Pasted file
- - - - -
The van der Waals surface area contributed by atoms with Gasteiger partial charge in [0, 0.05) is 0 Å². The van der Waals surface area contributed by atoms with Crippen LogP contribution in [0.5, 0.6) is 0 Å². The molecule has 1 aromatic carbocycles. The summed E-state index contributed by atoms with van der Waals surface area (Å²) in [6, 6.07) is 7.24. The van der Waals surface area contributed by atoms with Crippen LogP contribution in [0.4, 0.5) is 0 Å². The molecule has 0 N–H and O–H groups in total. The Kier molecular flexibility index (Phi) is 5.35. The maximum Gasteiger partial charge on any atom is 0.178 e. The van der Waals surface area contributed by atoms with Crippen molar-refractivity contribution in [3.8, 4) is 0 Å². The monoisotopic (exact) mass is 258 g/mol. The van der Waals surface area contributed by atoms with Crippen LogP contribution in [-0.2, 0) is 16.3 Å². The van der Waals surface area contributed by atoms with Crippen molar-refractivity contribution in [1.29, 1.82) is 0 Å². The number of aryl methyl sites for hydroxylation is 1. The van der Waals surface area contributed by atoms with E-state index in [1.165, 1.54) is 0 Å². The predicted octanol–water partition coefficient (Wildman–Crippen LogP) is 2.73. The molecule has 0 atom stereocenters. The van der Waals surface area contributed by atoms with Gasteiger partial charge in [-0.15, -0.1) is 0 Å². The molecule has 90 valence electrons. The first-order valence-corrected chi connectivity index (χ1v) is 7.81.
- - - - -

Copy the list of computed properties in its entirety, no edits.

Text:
The van der Waals surface area contributed by atoms with Gasteiger partial charge in [0, 0.05) is 0 Å². The van der Waals surface area contributed by atoms with Crippen LogP contribution in [0.5, 0.6) is 0 Å². The molecule has 1 aromatic carbocycles. The summed E-state index contributed by atoms with van der Waals surface area (Å²) in [6, 6.07) is 7.24. The van der Waals surface area contributed by atoms with Crippen LogP contribution in [0.4, 0.5) is 0 Å². The molecule has 0 N–H and O–H groups in total. The Kier molecular flexibility index (Phi) is 5.35. The maximum Gasteiger partial charge on any atom is 0.178 e. The van der Waals surface area contributed by atoms with Crippen molar-refractivity contribution in [3.8, 4) is 0 Å². The monoisotopic (exact) mass is 258 g/mol. The van der Waals surface area contributed by atoms with Crippen LogP contribution in [-0.2, 0) is 16.3 Å². The van der Waals surface area contributed by atoms with Crippen molar-refractivity contribution in [1.29, 1.82) is 0 Å². The number of aryl methyl sites for hydroxylation is 1. The van der Waals surface area contributed by atoms with E-state index in [1.165, 1.54) is 0 Å². The predicted octanol–water partition coefficient (Wildman–Crippen LogP) is 2.73. The molecule has 0 atom stereocenters. The van der Waals surface area contributed by atoms with Gasteiger partial charge in [-0.15, -0.1) is 0 Å². The molecule has 90 valence electrons. The first-order valence-corrected chi connectivity index (χ1v) is 7.81.